By Prisca sam-duru & anino aganbi
The screening of “The Blue Eyes Of Yonta,” an intimate look at the compelling life of a young woman growing up in Guinea-Bissau, set in 1992 by Women’s Film Club, portrays the organisation as a strong platform that aims to make independent cinema accessible to the Nigerian public.
Founded by Wunika Mukan, as a curated program of film screenings, forum discussions, and related exhibitions, The Women’s Film Club explores the role and participation of women in film, as well as the relevance of contemporary filmmaking to an African and global audience.
As part of its objective to screen independent films in Lagos not otherwise shown in mainstream cinemas as well as special projects that include retrospectives and art exhibitions relating to filmmaking and audiovisual works, The Women’s Film Club previewed a film titled, The Blue Eyes of Yonta.
Directed by Flora Gomez, The Blue Eyes of Yonta is set to open a new perspective on Bissau after its liberation from Portugal. The screening is also geared towards utilising the film as a tool to spark positive conversation and inspire action in innovative ways regarding women.
The film is an amazing romantic comedy about the most beautiful girl in Bissau. The movie unlike its title tends to portray, does not have a beauty or romantic subject but presents clashes between dreams and realities of a society. “Yonta’s ‘blue’ eyes are a metaphor for dreams, ones as vast as the face of the sea.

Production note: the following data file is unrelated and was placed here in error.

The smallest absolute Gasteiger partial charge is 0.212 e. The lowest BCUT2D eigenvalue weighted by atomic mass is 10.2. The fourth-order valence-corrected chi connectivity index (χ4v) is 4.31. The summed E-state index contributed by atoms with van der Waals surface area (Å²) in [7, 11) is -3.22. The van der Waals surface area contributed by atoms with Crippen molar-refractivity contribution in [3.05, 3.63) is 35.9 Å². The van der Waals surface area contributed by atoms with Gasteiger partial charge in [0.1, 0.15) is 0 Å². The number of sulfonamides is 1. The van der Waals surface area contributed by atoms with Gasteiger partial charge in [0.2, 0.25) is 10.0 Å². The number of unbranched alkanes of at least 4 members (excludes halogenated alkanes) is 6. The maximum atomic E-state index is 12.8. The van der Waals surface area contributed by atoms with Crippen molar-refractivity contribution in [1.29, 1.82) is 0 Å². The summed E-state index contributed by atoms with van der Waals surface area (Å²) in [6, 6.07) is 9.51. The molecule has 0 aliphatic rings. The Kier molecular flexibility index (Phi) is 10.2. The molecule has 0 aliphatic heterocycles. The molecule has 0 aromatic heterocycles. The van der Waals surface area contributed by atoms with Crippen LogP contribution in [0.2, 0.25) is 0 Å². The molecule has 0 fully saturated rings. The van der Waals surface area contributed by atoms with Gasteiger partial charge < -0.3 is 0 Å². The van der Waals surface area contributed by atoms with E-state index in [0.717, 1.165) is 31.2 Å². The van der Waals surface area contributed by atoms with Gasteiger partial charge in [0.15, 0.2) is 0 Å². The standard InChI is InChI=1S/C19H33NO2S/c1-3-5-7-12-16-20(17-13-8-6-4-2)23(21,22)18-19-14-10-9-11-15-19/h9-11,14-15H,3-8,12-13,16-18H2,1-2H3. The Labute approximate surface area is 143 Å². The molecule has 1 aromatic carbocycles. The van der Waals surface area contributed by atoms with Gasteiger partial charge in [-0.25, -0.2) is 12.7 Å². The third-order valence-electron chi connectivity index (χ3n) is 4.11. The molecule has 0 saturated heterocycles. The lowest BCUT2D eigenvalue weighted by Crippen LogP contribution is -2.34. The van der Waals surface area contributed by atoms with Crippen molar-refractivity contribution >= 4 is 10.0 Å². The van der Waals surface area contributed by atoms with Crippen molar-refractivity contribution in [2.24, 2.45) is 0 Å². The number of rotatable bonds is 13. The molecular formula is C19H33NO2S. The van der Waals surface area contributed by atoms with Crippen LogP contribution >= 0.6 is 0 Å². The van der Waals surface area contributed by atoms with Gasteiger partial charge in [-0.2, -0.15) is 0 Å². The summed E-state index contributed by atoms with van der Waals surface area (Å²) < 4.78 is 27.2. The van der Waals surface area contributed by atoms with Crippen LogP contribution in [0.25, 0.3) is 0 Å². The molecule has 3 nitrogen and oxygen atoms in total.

The film, which has a love plot played-down by a powerful message of culture and socio-economy conflicts in a burgeoning African society, explores an important theme of socio-economic development in the African context.”
The Blue Eyes of Yonta tells the story of Yonta, a beautiful young woman growing up in the city of Bissau, a generation after liberation from portugal. “She develops a secret crush for Vicente, a family friend and a hero of the independence struggle, beginning a story of unrequited love amid this evolving city.
Meanwhile, Yonta herself has a secret admirer, a shy young man named ZE, who sends her love letters copied from a Scandinavian book. A lovely, delicate work about youthful illusions, both personal and shared, Gomez’s second feature is also an intimate analysis of Guinea-Bissau’s post liberation society, where sense of disillusionment lingers in the air. It also perfectly demonstrates Gomez’s talent for eliciting wonderfully nuanced performances.”